A gathering on Prince Albert will take a look at a number of community based initiatives which are proving to have success in northern communities.
Matt Heley, the CEO of New North, a northern advocacy group, said this year’s Northern Justice Symposium will highlight the efforts of northern residents in a variety of areas.
“The agenda can change from year-to-year,” Heley said. “This year we wanted to really focus on the success stories, because after 12 or 13 years of doing these symposiums they start to get a little bit stale.”
At the end of the 2016 symposium, Heley was approached by Île-à-la-Crosse’s mayor Duane Favel who wanted to hear about the programs and projects which are working.
Groups from Pelican Narrows, La Loche and Cumberland House are among municipalities to send representatives to speak about their positive programming and what it’s doing for their communities.
While leaders will have a platform to share their ideas and initiatives, Heley said there will also be a collection of government and justice representatives to discuss new programming and changes.
Dignitaries from across the province and country will be present. A Canadian Senator, Lillian Dyck, is set to be the keynote speaker at the gathering.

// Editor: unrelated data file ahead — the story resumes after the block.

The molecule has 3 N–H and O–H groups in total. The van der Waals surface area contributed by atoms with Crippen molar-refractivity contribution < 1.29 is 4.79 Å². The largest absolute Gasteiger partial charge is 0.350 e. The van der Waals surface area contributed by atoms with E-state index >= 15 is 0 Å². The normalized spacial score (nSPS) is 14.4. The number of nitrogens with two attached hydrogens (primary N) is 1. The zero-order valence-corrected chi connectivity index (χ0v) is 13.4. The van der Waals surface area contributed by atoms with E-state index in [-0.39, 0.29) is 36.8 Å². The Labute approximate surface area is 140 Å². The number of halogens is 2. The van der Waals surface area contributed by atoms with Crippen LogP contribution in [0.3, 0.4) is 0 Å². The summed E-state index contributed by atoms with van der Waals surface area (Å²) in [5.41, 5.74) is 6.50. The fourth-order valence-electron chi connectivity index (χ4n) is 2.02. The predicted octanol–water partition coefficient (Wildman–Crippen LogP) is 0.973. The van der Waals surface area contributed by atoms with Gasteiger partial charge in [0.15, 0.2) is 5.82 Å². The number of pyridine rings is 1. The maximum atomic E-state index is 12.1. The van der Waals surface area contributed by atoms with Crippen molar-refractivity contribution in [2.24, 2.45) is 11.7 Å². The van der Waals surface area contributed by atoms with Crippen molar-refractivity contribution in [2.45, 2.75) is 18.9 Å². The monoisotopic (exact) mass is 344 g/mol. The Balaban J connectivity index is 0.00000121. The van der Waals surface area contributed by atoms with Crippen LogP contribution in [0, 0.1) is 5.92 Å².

“They don’t hold back; we found that, across the symposium in general, people speak their minds very freely,” Heley said. “We’re really expecting Lillan Dyck to just open up and tell us what she thinks, honestly, and from the heart, and I think that kind of direct, honest response is exactly what we need.”
Youth will also have a platform to speak at the Northern Justice Symposium.
A recent shift in including youth in discussions around policy and the way it’s created is lending them more say in things according to Heley.
“We were all youth at some point,” Heley said with a laugh. “The world is changing, and I think it’s changing so fast now, what we experienced and what the people in the North experienced when they were youth is different from today.”
On Twitter: @BryanEneas
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